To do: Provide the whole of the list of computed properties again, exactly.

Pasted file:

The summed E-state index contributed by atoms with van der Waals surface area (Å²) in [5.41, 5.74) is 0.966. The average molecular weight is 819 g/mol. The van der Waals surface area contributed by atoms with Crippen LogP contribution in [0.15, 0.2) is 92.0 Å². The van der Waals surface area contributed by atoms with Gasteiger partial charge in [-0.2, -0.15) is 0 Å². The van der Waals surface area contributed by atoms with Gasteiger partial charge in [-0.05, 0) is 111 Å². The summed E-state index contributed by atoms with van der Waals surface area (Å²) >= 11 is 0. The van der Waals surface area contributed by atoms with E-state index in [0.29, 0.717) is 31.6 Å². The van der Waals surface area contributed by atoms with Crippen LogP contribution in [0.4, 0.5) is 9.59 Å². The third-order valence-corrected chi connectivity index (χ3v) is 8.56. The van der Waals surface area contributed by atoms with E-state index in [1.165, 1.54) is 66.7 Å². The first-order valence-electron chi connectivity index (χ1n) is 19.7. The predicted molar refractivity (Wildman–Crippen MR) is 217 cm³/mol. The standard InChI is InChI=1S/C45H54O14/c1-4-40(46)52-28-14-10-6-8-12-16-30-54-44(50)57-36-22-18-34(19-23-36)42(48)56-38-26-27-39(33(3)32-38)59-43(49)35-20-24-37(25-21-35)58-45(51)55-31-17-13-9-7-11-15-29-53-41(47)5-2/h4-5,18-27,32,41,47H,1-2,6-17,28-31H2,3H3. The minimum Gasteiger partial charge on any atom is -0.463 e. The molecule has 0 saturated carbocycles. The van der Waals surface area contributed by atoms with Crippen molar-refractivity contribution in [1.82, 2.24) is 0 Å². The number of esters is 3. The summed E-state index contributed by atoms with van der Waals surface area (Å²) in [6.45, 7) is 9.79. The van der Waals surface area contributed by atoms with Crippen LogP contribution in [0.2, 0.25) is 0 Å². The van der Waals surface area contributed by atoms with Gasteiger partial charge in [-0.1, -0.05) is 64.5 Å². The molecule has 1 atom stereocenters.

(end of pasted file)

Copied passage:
The summed E-state index contributed by atoms with van der Waals surface area (Å²) in [5.41, 5.74) is 0.966. The average molecular weight is 819 g/mol. The van der Waals surface area contributed by atoms with Crippen LogP contribution in [0.15, 0.2) is 92.0 Å². The van der Waals surface area contributed by atoms with Gasteiger partial charge in [-0.2, -0.15) is 0 Å². The van der Waals surface area contributed by atoms with Gasteiger partial charge in [-0.05, 0) is 111 Å². The summed E-state index contributed by atoms with van der Waals surface area (Å²) >= 11 is 0. The van der Waals surface area contributed by atoms with E-state index in [0.29, 0.717) is 31.6 Å². The van der Waals surface area contributed by atoms with Crippen LogP contribution in [0.4, 0.5) is 9.59 Å². The third-order valence-corrected chi connectivity index (χ3v) is 8.56. The van der Waals surface area contributed by atoms with E-state index in [1.165, 1.54) is 66.7 Å². The first-order valence-electron chi connectivity index (χ1n) is 19.7. The predicted molar refractivity (Wildman–Crippen MR) is 217 cm³/mol. The standard InChI is InChI=1S/C45H54O14/c1-4-40(46)52-28-14-10-6-8-12-16-30-54-44(50)57-36-22-18-34(19-23-36)42(48)56-38-26-27-39(33(3)32-38)59-43(49)35-20-24-37(25-21-35)58-45(51)55-31-17-13-9-7-11-15-29-53-41(47)5-2/h4-5,18-27,32,41,47H,1-2,6-17,28-31H2,3H3. The minimum Gasteiger partial charge on any atom is -0.463 e. The molecule has 0 saturated carbocycles. The van der Waals surface area contributed by atoms with Crippen molar-refractivity contribution in [1.82, 2.24) is 0 Å². The number of esters is 3. The summed E-state index contributed by atoms with van der Waals surface area (Å²) in [6.45, 7) is 9.79. The van der Waals surface area contributed by atoms with Crippen LogP contribution in [0.2, 0.25) is 0 Å². The van der Waals surface area contributed by atoms with Gasteiger partial charge in [-0.1, -0.05) is 64.5 Å². The molecule has 1 atom stereocenters.